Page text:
Fergus Wilson, who owns hundreds of properties in Kent in south-east England, had denied being racist but lost the legal action brought by the UK's human rights watchdog when Maidstone County Court granted an injunction against the policy this week.
The injunction, in place for three years, orders that Wilson cannot apply a lettings policy stopping Indian or Pakistani people renting his properties.
If he breaches the order, he could be found in contempt of court and face jail or a hefty fine.
"I find the policy is unlawful. Such a policy has no place in our society," said Judge Richard Polden in his ruling.
The 69-year-old property tycoon and former boxer defended himself in court against the Equality and Human Rights Commission (EHRC), which had challenged the policy after it emerged in an email sent to a lettings company informing them of his policy of "no coloured people because of curry smell".
"I refuse to take tenants from a group of people that produce curry smells. I take just about anyone except Pakistanis and Indians," Wilson said in a subsequent email exchange with the EHRC when it confronted him.
Wilson's defence in court ranged from asserting that the email containing the ban on "coloureds" was just a joke and banter with a young letting agent, through to defending it on behalf of all landlords and describing the legal action as "political correctness gone mad".
"My only concern is for people who would have been coming into buy to let but now will not. Public opinion has been on my side throughout," he claimed.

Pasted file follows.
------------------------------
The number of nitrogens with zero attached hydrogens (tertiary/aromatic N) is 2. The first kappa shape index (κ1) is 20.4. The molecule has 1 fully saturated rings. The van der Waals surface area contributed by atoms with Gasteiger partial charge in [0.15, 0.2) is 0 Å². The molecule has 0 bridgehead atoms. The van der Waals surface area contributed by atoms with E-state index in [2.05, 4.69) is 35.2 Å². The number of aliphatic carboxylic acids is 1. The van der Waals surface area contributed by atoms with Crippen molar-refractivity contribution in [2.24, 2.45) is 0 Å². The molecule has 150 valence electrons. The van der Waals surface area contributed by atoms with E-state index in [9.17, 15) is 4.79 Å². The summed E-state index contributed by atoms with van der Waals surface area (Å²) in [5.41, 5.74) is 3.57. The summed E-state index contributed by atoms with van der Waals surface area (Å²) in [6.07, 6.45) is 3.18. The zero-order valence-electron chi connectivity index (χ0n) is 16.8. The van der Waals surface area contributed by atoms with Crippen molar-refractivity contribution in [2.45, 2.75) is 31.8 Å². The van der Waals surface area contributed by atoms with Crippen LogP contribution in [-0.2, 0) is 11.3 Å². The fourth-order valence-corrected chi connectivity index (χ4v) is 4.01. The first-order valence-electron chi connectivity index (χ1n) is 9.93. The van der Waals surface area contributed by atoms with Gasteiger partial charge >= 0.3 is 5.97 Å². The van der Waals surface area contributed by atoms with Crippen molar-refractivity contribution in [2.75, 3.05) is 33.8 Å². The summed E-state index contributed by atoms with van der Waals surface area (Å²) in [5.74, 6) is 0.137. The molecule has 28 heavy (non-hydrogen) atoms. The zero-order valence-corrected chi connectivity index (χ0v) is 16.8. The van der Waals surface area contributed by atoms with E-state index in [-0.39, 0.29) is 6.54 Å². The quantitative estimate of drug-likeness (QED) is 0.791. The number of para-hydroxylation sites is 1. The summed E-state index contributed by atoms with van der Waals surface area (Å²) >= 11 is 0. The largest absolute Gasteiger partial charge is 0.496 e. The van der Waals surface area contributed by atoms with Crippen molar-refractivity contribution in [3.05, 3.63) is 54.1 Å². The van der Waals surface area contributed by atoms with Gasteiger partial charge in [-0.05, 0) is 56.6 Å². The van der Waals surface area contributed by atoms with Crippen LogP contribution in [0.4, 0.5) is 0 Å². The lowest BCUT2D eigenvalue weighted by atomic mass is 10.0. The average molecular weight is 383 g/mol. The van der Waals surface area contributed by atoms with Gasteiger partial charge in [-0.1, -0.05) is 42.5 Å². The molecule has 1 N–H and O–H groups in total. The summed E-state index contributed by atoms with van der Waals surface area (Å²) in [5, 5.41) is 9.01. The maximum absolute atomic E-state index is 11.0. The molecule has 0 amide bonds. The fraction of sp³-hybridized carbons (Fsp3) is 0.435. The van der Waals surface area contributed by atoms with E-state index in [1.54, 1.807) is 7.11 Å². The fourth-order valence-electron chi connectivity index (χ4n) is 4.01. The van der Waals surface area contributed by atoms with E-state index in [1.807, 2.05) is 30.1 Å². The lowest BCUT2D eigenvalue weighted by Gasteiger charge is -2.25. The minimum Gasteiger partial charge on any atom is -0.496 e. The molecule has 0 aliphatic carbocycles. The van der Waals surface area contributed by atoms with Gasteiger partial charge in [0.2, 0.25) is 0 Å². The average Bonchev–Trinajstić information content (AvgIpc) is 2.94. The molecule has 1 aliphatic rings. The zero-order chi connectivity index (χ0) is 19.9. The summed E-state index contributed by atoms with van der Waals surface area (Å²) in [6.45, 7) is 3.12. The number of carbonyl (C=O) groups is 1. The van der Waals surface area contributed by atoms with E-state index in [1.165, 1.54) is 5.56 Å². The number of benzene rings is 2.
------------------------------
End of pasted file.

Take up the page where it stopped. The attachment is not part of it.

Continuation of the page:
He had justified his ban on Indian and Pakistani tenants on economic grounds to save costs on re-carpeting homes that smell of Indian cooking once the tenants have left.
"It's perfectly legal not to buy a house because you think it smells of curry. The problem is that if you have a 250,000 pounds mid-terrace house, the valuation drops by 50,000 pounds if it smells of curry," Wilson told the court.
But the judge was not convinced with any of his arguments and ruled in favour of the EHRC, whose chief executive Rebecca Hilsenrath welcomed the decision as a step closer to a "more equal Britain".
"Our homes are fundamental to our private lives and to who we are. Denial of a home on the grounds of race or colour is abhorrent conduct we do not accept in today's society.
There are still deep inequalities in our country and sadly some of the causes of those inequalities were illustrated by Mr Wilson's comments over the summer," she said.